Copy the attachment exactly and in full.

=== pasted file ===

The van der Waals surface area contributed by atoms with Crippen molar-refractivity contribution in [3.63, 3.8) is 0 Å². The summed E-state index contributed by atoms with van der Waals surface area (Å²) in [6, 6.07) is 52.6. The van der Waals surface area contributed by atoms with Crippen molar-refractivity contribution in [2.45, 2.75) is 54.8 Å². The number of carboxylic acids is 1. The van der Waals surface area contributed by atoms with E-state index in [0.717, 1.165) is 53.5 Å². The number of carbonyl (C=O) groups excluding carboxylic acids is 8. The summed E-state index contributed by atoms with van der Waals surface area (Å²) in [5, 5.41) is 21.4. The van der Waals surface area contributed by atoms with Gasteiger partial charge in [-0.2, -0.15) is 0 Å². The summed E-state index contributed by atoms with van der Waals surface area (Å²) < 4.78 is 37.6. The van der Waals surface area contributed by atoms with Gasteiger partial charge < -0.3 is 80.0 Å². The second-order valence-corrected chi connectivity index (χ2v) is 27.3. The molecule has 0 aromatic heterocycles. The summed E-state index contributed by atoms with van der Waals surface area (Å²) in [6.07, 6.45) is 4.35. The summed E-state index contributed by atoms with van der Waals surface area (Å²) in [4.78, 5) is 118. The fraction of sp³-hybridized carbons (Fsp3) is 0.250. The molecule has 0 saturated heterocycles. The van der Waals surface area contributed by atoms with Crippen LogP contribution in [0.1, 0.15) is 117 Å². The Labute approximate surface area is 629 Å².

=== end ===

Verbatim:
The van der Waals surface area contributed by atoms with Crippen molar-refractivity contribution in [3.63, 3.8) is 0 Å². The summed E-state index contributed by atoms with van der Waals surface area (Å²) in [6, 6.07) is 52.6. The van der Waals surface area contributed by atoms with Crippen molar-refractivity contribution in [2.45, 2.75) is 54.8 Å². The number of carboxylic acids is 1. The van der Waals surface area contributed by atoms with E-state index in [0.717, 1.165) is 53.5 Å². The number of carbonyl (C=O) groups excluding carboxylic acids is 8. The summed E-state index contributed by atoms with van der Waals surface area (Å²) in [5, 5.41) is 21.4. The van der Waals surface area contributed by atoms with Gasteiger partial charge in [-0.2, -0.15) is 0 Å². The summed E-state index contributed by atoms with van der Waals surface area (Å²) < 4.78 is 37.6. The van der Waals surface area contributed by atoms with Gasteiger partial charge < -0.3 is 80.0 Å². The second-order valence-corrected chi connectivity index (χ2v) is 27.3. The molecule has 0 aromatic heterocycles. The summed E-state index contributed by atoms with van der Waals surface area (Å²) in [6.07, 6.45) is 4.35. The summed E-state index contributed by atoms with van der Waals surface area (Å²) in [4.78, 5) is 118. The fraction of sp³-hybridized carbons (Fsp3) is 0.250. The molecule has 0 saturated heterocycles. The van der Waals surface area contributed by atoms with Crippen LogP contribution in [0.1, 0.15) is 117 Å². The Labute approximate surface area is 629 Å².